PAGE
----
“Covid-19 has emerged as a massive crisis in the child healthcare system,” says Dr. Rina Ghosh, an immunology expert in the hospital. “With the lockdown, numerous health and vaccination camps had to be called off in both rural and urban areas. I fear that in coming years, cases related to diseases like pneumonia, measles, chickenpox and whooping cough might surge. Though we have eliminated polio in India, it could affect that too.
“The vaccination process is hampered because the government has redeployed staff from other healthcare sectors – putting them on Covid duty. So the whole immunisation process takes a hit.”
Looking around the hospital at the children already in need, that observation is worrying. The highest number of patients are in the 12-14 age group, though several are also much younger.“My child, who has leukaemia, has missed important chemotherapy dates,” says Nirmal Mondol (name changed). She is from a village in East Midnapore and says “there is no train service available and I cannot afford a car.” Her visits have also been affected by her fear that “if I come to the hospital for his treatment, we will also get the coronavirus.”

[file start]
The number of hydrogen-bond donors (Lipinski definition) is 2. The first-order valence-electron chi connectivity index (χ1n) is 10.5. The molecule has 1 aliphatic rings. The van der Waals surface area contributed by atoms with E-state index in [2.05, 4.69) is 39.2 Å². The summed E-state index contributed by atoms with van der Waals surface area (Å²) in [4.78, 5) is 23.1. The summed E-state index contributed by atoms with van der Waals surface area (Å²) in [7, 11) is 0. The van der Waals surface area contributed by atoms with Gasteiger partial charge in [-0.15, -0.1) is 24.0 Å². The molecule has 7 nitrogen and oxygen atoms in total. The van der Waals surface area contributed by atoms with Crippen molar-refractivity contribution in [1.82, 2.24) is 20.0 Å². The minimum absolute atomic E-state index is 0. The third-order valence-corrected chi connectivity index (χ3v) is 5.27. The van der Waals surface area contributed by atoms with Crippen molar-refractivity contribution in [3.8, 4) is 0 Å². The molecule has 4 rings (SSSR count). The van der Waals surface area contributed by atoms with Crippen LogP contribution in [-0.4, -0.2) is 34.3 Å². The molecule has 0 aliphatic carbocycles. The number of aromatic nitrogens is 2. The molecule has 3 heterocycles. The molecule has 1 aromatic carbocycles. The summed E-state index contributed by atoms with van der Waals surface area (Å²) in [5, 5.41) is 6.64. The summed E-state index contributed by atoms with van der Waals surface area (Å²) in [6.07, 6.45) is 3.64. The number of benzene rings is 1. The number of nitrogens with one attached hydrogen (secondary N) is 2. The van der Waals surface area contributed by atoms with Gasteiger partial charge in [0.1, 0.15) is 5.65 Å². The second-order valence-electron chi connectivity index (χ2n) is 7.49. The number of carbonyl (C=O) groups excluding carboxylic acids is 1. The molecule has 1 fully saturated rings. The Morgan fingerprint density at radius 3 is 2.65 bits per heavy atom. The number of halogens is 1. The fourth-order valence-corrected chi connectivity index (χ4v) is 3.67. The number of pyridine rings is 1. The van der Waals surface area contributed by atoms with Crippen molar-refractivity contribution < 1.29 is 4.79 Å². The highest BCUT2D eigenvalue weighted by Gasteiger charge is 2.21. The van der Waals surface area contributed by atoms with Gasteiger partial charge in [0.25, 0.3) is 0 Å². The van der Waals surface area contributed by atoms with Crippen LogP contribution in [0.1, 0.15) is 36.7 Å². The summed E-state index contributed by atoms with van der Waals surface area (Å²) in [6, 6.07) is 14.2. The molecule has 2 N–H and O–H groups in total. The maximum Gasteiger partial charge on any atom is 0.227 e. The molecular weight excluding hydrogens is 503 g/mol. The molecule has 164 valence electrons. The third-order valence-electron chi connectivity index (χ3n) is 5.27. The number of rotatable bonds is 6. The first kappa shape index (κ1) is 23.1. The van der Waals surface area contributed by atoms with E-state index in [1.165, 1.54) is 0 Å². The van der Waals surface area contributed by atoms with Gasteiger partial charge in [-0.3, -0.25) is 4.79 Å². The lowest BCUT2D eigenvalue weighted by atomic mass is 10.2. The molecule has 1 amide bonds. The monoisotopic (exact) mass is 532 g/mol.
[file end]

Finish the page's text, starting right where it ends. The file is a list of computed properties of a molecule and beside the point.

“The effects of Covid on children are not that much visible, and kids seem to be mostly asymptomatic,” says the ICH’s children’s healthcare expert, Dr. Prabhas Prasun Giri. “But sometimes we do see a few of them test Covid positive – who have actually come here for some other treatment. We have a separate isolation unit for kids with respirometry problems.”
Meanwhile, the doctors too suffer from stigmatisation. Soma Biswas (name changed) standing next to Dr. Tarak Nath Mukherjee, says: “Since my husband is a doctor [at another hospital] and I work here on staff, we are now staying at my father’s place. We are unable to return to our own flat as we fear our neighbours will object.”
As early as March 18, the World Health Organisation had warned that “some healthcare workers may, unfortunately, experience avoidance by their family or community owing to stigma or fear. This can make an already challenging situation far more difficult."
The experiences of healthcare workers here validate that warning.